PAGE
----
Best regards

Rolf

Cisco Employee

Re: Native vlan mismatch between cisco and non-cisco switches

Hi Rolf,

Thanks for joining in! Yes, that was a very interesting discussion that we had.

And you're right; from the 3com perspective, it is only going to understand the IEEE BPDU and use that to build it's spanning-tree for VLAN 1. The other BPDUs (SSTP BPDUs) will simply be flooded across and if there are any Cisco switches behind the 3com switch, they would receive and process the BPDU. So for VLANs 2 and above, the 3com switch behaves like a transparent bridge, more so like a hub.

One solution we finally found was to suppress the 01-00-0C-CC-CC-CD as multicast destination address on the HPs.

That's an interesting solution. Just to be clear, by suppress you mean that you configured the HP switches to drop the 0100.0CCC.CCCD (SSTP) BPDUs? Did this really bring about a stable environment? Consider the following topology:

SW1 (Cisco)-------- SW2 (HP)------------SW3 (Cisco)

SW1 and SW3 and Cisco switches running PVST+ and SW2 is a HP switch, stuck right in the middle of the other two. Let's take VLAN 2 as an example. SW1 has a priority of 4096 while SW3 has a priority of 32768 for this VLAN. VLAN 1 builds itself fine with even SW2 understanding and participating in that VLANs spanning-tree.

However, if we were to suppress (drop, as I have assumed it to be) BPDUs with destination mac address of 0100.0CCC.CCCD on SW2, this would mean that VLAN 2s BPDUs (SSTP BPDUs generated by SW1) never reach SW3. In that event, SW3 would elect itself as the root bridge for VLAN 2 and now you'd have two root bridges for the same VLAN. Doesn't seem like a very ideal situation to have yourself in.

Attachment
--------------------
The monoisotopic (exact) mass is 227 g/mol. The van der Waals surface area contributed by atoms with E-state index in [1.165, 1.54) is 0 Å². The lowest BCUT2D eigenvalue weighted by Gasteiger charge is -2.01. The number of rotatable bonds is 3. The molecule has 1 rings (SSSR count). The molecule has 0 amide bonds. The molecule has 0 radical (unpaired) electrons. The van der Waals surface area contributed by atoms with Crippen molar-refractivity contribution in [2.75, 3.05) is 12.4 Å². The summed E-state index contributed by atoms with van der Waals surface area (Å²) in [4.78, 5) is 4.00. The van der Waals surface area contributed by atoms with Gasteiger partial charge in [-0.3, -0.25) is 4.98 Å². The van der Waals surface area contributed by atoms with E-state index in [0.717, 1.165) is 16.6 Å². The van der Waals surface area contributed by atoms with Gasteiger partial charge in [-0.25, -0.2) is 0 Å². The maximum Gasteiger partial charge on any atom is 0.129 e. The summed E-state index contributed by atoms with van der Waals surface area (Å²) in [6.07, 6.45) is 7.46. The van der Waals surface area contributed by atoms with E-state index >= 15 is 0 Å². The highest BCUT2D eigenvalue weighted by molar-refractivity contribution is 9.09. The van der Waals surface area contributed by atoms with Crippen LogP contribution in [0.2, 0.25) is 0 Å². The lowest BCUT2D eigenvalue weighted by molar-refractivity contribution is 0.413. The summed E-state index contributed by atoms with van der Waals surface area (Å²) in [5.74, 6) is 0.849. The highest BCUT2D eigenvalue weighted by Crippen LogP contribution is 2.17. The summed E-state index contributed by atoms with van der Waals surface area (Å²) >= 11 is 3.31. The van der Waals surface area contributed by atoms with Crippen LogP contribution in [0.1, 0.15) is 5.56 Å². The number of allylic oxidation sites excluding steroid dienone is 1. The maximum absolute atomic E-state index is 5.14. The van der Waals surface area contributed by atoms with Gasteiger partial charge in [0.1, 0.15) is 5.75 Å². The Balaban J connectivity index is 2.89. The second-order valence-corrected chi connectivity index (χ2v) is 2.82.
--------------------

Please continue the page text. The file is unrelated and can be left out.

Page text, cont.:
Again, I'm just jumping to conclusions. Perhaps you could explain your topology a bit more and how you utilized this suppression of SSTP BPDUs please?

Regards,

Aninda

Re: Native vlan mismatch between cisco and non-cisco switches

Hello Aninda,

of course your're absolutely right and I definitely should have added an advice to be cautious when doing something like that.

Our scenario was a little bit different because the HPs were the core switches and the Catalysts (among others) were the access-switches. The problem we wanted to solve was, that whenever a new Catalyst switch was added, which was not pre-configured for MSTP for some reason (auto-install or lack of staff's knowledge), it started sending SSTP BPDUs and the HP core flooded them to the other access-switches. All the Catalysts then resulted in spanning-tree inconsistency state for 2 minutes because they were running in MST-mode but received PVST+ BPDUs.

I think this is a very special scenario and normally there is no need for dropping the SSTP BPDUs unless they don't cause any problems. As you described, in multi-vendor environments they can be a last resort in cutting bridging loops or at least produce a more desired topology.

The original post doesn't say this explicitly, but I assume that the Nexus cluster is the spanning-tree root and hence we have blocking ports somewhere on the 3coms (which also should block the SSTP BPDUs), so we should have a stable and predictable topology.

Best regards

Rolf

Cisco Employee

Re: Native vlan mismatch between cisco and non-cisco switches

Our scenario was a little bit different because the HPs were the core switches and the Catalysts (among others) were the access-switches. The problem we wanted to solve was, that whenever a new Catalyst switch was added, which was not pre-configured for MSTP for some reason (auto-install or lack of staff's knowledge), it started sending SSTP BPDUs and the HP core flooded them to the other access-switches.

That is quite a pickle to be in Thanks for sharing the scenario with me.

Regards,

Aninda